Not knowing the answer to a question when you’re called on in front of the entire class. Forgetting your homework. The kid behind you pulling your hair. School poses a lot of stressful moments, but how children (and teachers) react to them can make all the difference.
A new study suggests that mindfulness education — lessons on techniques to calm the mind and body — can reduce the negative effects of stress and increase students’ ability to stay engaged, helping them stay on track academically and avoid behavior problems.
While small, the study of sixth-graders at a Boston charter school adds to a still-growing body of research about a role for mindfulness in the classroom. In recent years, the topic has excited researchers and educators alike as a possible tool to help students face both behavioral and academic challenges by reducing anxiety and giving them a new way to handle their feelings and emotions.
After finding that students who self-reported mindful habits performed better on tests and had higher grades, researchers with the Boston Charter Research Collaborative — a partnership between the Center for Education Policy Research at Harvard University (CEPR), MIT, and Transforming Education — wanted to know if school-based mindfulness training could help more students reap similar benefits.
They designed a study focusing on sixth-graders in another Boston-area school. The study, published in a white paper by a team including Martin West of the Harvard Graduate School of Education, showed that sixth-graders who participated in an eight-week mindfulness were less stressed out than their classmates who hadn’t. Practicing mindfulness had helped hone the ability to focus in the moment, expanding students’ capacity to learn and regulate their emotions.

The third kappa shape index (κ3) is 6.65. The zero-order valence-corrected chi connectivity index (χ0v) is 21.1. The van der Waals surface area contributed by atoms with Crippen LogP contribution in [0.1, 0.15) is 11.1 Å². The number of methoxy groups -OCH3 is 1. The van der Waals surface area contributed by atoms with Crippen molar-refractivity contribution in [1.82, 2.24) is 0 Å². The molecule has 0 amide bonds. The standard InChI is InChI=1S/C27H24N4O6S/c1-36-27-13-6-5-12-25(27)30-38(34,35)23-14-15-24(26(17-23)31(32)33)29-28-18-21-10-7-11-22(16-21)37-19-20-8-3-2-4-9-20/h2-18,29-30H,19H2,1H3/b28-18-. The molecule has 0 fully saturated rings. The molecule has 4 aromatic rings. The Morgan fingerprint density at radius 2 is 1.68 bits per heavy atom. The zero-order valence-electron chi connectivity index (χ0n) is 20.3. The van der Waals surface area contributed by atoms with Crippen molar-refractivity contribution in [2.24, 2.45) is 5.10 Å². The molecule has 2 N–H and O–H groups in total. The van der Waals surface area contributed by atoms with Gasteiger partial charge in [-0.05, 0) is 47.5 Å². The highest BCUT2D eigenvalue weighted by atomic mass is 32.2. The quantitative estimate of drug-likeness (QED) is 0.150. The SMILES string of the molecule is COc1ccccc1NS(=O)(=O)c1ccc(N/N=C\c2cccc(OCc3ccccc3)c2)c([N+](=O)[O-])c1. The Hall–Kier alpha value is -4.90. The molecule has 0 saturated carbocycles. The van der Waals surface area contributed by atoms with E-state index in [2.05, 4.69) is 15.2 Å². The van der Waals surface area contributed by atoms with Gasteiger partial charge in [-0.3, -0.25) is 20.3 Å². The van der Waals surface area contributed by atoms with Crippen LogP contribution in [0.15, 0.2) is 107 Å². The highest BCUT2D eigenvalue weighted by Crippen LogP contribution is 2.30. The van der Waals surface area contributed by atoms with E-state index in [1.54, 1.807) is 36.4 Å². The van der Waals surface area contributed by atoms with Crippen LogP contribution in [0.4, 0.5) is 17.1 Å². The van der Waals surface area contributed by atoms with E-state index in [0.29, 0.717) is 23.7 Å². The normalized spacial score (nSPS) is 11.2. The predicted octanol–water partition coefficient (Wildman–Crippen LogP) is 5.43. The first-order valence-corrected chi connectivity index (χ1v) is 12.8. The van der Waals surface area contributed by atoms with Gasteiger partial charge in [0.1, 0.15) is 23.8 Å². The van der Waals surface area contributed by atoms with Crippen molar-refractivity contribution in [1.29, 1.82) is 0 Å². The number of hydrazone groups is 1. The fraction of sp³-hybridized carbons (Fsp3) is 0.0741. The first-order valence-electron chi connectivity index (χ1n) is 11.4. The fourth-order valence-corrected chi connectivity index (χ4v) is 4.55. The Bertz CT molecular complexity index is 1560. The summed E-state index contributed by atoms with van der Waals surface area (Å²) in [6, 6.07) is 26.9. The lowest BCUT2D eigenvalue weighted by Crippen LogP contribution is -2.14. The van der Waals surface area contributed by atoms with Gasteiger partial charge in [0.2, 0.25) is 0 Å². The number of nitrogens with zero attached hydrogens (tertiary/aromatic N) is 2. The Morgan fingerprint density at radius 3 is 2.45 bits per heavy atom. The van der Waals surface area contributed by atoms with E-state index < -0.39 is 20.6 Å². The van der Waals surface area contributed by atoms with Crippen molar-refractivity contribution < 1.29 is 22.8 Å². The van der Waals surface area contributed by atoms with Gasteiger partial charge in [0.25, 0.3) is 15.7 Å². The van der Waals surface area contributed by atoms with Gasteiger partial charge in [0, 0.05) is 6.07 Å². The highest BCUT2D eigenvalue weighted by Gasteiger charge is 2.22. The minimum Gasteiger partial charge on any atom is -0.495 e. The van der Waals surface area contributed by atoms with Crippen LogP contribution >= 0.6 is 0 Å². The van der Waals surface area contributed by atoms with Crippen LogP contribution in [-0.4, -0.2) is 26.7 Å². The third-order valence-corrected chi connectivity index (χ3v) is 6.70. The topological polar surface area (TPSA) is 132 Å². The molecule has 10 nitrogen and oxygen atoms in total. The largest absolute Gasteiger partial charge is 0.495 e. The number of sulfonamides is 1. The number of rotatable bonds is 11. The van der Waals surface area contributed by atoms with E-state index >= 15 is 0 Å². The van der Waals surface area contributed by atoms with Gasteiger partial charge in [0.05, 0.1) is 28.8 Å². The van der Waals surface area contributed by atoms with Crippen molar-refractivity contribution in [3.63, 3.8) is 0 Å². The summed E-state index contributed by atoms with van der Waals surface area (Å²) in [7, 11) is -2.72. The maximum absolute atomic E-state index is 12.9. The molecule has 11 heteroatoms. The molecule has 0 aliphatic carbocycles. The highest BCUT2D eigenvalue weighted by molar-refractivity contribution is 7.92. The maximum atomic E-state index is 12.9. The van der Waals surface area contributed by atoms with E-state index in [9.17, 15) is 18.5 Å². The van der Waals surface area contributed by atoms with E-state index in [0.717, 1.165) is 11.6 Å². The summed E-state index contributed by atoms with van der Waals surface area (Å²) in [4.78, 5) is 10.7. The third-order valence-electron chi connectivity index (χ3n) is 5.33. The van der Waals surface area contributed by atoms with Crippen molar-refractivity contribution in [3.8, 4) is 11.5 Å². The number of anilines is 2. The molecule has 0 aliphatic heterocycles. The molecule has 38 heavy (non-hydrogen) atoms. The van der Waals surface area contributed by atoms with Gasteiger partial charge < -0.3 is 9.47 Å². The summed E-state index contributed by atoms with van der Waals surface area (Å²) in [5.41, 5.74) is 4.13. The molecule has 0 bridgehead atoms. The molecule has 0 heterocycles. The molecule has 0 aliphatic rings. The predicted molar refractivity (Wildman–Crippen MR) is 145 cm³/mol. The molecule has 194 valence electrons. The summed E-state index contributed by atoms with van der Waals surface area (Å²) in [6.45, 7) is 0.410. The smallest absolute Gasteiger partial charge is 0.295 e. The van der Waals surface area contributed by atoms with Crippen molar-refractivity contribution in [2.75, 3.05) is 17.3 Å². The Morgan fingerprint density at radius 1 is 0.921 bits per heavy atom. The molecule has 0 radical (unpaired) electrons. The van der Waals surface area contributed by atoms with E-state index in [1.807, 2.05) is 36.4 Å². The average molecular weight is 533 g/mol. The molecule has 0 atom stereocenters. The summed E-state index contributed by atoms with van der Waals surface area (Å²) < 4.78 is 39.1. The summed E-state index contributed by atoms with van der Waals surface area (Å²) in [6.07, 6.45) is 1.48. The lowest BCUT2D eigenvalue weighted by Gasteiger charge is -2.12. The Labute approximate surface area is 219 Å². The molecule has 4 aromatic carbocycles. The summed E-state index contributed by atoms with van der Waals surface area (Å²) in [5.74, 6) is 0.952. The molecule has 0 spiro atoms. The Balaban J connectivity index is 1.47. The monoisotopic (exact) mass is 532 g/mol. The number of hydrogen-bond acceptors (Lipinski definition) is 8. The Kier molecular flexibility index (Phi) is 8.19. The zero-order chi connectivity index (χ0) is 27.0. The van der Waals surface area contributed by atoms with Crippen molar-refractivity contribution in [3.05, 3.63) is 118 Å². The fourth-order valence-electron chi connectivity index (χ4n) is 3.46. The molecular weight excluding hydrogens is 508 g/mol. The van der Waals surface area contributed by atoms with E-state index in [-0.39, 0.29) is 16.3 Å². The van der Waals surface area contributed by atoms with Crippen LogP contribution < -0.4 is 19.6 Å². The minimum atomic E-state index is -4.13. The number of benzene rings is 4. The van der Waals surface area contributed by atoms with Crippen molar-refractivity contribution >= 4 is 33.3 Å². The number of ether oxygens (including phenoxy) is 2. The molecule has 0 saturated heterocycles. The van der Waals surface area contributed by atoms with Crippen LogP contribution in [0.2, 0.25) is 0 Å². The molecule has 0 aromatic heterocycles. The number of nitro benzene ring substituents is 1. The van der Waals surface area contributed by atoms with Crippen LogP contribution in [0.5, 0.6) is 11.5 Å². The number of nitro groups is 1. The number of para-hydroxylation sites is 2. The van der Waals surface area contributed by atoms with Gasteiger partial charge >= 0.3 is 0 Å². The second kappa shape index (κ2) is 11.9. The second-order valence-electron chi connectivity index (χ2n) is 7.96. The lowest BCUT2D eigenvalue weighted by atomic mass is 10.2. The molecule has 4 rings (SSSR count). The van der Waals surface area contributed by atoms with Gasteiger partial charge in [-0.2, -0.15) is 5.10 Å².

Four times a week, instructors from Calmer Choice, a Massachusetts nonprofit specializing in mindfulness education, taught the group techniques and led them through practices, like focusing on a rock for a minute, then discussing when their mind wandered and refocused on the rock. Another group of sixth-graders took computer coding during that time instead. The students were randomly assigned between the groups.
At the end of the eight weeks, the mindfulness group reported being less stressed than they had been before the mindfulness education, and better able to practice self-control. About half of the students also volunteered for brain scans, and those revealed positive effects for the mindfulness group, too: their amygdalas — the part of the brain that controls emotion — responded less to pictures of fearful faces than they did prior to the mindfulness work, suggesting their brains were less sensitive to negative stimuli, or, in other words, that they were less prone to get stressed out and lose focus. The group who attended coding classes didn’t see the same benefits.
The findings suggest that the mindfulness instruction helped boost students’ attention skills, as well as develop coping mechanisms for stress. The authors maintain that this kind of evidence could be especially useful in efforts to support students suffering from trauma and other adversities that trigger stress in the body, hurting students’ ability to succeed.
The paper includes recommendations from educators and leaders of mindfulness-based education programs for implementing mindfulness in your own school: